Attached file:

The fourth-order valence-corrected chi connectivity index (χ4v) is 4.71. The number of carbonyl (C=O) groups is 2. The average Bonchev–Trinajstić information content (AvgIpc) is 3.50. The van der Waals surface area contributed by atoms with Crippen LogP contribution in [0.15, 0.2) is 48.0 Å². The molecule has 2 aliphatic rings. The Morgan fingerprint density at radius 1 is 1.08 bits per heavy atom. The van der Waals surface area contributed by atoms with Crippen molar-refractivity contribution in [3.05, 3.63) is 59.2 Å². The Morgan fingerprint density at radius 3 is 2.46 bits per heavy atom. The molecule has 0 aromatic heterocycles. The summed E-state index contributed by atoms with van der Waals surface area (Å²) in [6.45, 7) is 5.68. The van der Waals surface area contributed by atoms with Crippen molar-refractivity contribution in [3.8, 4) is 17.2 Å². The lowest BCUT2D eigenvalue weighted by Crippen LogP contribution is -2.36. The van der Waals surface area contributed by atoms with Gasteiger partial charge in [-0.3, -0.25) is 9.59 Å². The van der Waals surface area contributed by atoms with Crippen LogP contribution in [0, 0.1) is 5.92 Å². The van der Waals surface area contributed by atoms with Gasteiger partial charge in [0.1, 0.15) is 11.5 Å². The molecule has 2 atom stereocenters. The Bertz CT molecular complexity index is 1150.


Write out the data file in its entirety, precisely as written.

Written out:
The fourth-order valence-corrected chi connectivity index (χ4v) is 4.71. The number of carbonyl (C=O) groups is 2. The average Bonchev–Trinajstić information content (AvgIpc) is 3.50. The van der Waals surface area contributed by atoms with Crippen LogP contribution in [0.15, 0.2) is 48.0 Å². The molecule has 2 aliphatic rings. The Morgan fingerprint density at radius 1 is 1.08 bits per heavy atom. The van der Waals surface area contributed by atoms with Crippen molar-refractivity contribution in [3.05, 3.63) is 59.2 Å². The Morgan fingerprint density at radius 3 is 2.46 bits per heavy atom. The molecule has 0 aromatic heterocycles. The summed E-state index contributed by atoms with van der Waals surface area (Å²) in [6.45, 7) is 5.68. The van der Waals surface area contributed by atoms with Crippen molar-refractivity contribution in [3.8, 4) is 17.2 Å². The lowest BCUT2D eigenvalue weighted by Crippen LogP contribution is -2.36. The van der Waals surface area contributed by atoms with Gasteiger partial charge in [-0.3, -0.25) is 9.59 Å². The van der Waals surface area contributed by atoms with Crippen LogP contribution in [0, 0.1) is 5.92 Å². The van der Waals surface area contributed by atoms with Gasteiger partial charge in [0.1, 0.15) is 11.5 Å². The molecule has 2 atom stereocenters. The Bertz CT molecular complexity index is 1150.